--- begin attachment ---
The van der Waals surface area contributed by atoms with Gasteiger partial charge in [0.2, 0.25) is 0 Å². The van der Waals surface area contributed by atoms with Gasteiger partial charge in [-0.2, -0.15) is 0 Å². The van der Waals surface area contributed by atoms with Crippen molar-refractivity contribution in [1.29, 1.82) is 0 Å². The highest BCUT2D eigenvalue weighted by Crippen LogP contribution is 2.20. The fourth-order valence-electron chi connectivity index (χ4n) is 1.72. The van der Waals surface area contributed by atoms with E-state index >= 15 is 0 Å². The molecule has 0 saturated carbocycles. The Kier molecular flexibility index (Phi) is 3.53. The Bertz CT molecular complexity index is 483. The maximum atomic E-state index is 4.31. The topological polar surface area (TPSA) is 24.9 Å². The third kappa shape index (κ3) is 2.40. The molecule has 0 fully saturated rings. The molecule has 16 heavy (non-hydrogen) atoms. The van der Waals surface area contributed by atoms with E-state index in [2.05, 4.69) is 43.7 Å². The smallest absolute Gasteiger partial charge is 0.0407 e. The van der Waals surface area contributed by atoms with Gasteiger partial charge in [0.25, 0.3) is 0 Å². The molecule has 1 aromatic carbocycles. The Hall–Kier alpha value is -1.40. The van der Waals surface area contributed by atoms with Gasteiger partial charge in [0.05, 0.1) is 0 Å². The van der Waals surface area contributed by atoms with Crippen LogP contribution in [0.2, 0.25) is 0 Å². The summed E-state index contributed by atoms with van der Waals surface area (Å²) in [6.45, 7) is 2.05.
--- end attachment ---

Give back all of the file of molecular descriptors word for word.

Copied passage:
The van der Waals surface area contributed by atoms with Gasteiger partial charge in [0.2, 0.25) is 0 Å². The van der Waals surface area contributed by atoms with Gasteiger partial charge in [-0.2, -0.15) is 0 Å². The van der Waals surface area contributed by atoms with Crippen molar-refractivity contribution in [1.29, 1.82) is 0 Å². The highest BCUT2D eigenvalue weighted by Crippen LogP contribution is 2.20. The fourth-order valence-electron chi connectivity index (χ4n) is 1.72. The van der Waals surface area contributed by atoms with E-state index >= 15 is 0 Å². The molecule has 0 saturated carbocycles. The Kier molecular flexibility index (Phi) is 3.53. The Bertz CT molecular complexity index is 483. The maximum atomic E-state index is 4.31. The topological polar surface area (TPSA) is 24.9 Å². The third kappa shape index (κ3) is 2.40. The molecule has 0 fully saturated rings. The molecule has 16 heavy (non-hydrogen) atoms. The van der Waals surface area contributed by atoms with E-state index in [2.05, 4.69) is 43.7 Å². The smallest absolute Gasteiger partial charge is 0.0407 e. The van der Waals surface area contributed by atoms with Gasteiger partial charge in [0.25, 0.3) is 0 Å². The molecule has 1 aromatic carbocycles. The Hall–Kier alpha value is -1.40. The van der Waals surface area contributed by atoms with Gasteiger partial charge in [0.05, 0.1) is 0 Å². The van der Waals surface area contributed by atoms with Crippen LogP contribution in [0.2, 0.25) is 0 Å². The summed E-state index contributed by atoms with van der Waals surface area (Å²) in [6.45, 7) is 2.05.